“Eliminate all other factors, and the one which remains must be the truth.”
Sherlock Holmes, The Sign of Four
Now it’s up to you what you decide to do. You can always choose to continue with emotional responses, such as disappointment, anger, frustration, sadness. If that’s the route you take, be sure to also answer this question: “For what good purpose would it serve for me to continue feeling (frustrated, sad, angry, hurt, etc) about this change?” That can be an eye-opener, and can lead to your choosing not to hold on to that reaction any longer than you need to.
“What object is served by this circle of misery and violence and fear? It must tend to some end, or else our universe is ruled by chance, which is unthinkable.”
Sherlock Holmes, The Cardboard Box
When you have completed the process and made your adjustments, kick back like Sherlock (or perhaps in your own, healthier way) and feel good about solving the mystery of change.
“Let me run over the principal steps. We approached the case, you remember, with an absolutely blank mind, which is always an advantage. We had formed no theories. We were simply there to observe and to draw inferences from our observations.”
Sherlock Holmes, The Adventure of the Cardboard Box
Since the transition into the new year, there have been many scientific revelations around the practice of mindfulness meditation. Mindfulness is focused attention, the observing of sensations and thoughts without getting caught up in them. Often the breath is the focus of mindfulness meditation, and yoga is an example of mindfulness practice.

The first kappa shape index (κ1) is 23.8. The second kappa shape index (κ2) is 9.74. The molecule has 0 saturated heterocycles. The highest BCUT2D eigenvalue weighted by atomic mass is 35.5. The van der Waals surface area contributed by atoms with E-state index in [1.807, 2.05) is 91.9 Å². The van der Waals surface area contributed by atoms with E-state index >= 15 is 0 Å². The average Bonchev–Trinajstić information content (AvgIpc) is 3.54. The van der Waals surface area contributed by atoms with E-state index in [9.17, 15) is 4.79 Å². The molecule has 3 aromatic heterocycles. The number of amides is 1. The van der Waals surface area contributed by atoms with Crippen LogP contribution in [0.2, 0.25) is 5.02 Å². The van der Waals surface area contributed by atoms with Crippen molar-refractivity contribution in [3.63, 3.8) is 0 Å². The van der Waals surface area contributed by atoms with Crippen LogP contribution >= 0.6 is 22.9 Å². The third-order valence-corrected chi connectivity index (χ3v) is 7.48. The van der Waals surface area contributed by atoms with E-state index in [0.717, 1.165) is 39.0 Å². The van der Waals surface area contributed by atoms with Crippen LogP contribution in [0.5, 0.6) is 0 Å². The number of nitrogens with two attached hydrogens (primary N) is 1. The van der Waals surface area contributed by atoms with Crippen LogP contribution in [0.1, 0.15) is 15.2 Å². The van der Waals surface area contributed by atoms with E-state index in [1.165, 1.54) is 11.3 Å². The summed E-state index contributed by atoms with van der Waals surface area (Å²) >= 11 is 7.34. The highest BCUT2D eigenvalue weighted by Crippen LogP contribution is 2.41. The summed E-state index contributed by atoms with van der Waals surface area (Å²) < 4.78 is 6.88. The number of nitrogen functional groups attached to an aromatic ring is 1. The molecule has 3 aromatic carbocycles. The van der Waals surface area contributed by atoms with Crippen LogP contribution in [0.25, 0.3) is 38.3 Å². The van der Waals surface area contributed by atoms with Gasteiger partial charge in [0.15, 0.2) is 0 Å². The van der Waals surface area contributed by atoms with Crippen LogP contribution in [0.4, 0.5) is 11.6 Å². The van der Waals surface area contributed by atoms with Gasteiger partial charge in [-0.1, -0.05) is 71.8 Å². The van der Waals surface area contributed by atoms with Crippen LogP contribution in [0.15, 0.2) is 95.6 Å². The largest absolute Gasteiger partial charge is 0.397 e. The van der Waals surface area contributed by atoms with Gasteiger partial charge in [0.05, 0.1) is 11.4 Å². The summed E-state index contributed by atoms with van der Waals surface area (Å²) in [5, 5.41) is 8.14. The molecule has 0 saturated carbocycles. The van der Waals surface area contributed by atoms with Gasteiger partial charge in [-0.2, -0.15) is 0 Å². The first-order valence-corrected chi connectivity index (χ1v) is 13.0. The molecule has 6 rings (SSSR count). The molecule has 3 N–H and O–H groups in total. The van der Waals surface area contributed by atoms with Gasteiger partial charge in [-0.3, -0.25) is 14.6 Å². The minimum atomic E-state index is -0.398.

Meditators and yoga lovers have known the power of focused attention, stillness and breath awareness for a long time—thousands of years, even. Through many recent brain scans studies, science now acknowledges several physiological benefits of taking just five minutes every day to pay attention to the breath:
Convinced like a scientist yet?
So, where to begin? All you need in your busy schedule is five minutes. Try to pick the same time each day so it becomes part of your daily routine. Think of it as necessary as brushing your teeth, except you are “brushing” away stress from your brain!
Sit comfortably. Begin taking normal breaths. Make sure you are breathing from your diaphragm (“belly breathing”) rather than your lungs only (“chest breathing”). Rest your hand above the stomach and below the ribs, which is where your diaphragm is approximately located. As you breathe normally from your diaphragm, you will feel your belly rise as you inhale, and retract as you exhale. Continue for five minutes.
If you find your mind wandering (which you will!) during this time, gently bring your attention back to your breathe. Notice any sensations in your body, but do not let your mind have a conversation about them. Simply bring your attention back to your breathe. Notice sounds around you, but again, don’t let your thoughts go on about them. Let your belly breathing be your primary focus.
Keep a journal of the changes you notice over time. People have told me that their doctors asked them why their blood pressure was lower than their last check up. Others have noticed emotional equilibrium that wasn’t there before they began practicing. Others appreciate the sense of overall peace throughout their day.
What benefits are coming to you through your practice?
"'Mindfulness' Meditation Alters Gene Expression, Study Suggests", The Huffington Post | By Jacqueline Howard Posted: 12/09/2013 7:53 am EST | Updated: 01/19/2014 11:49 pm EST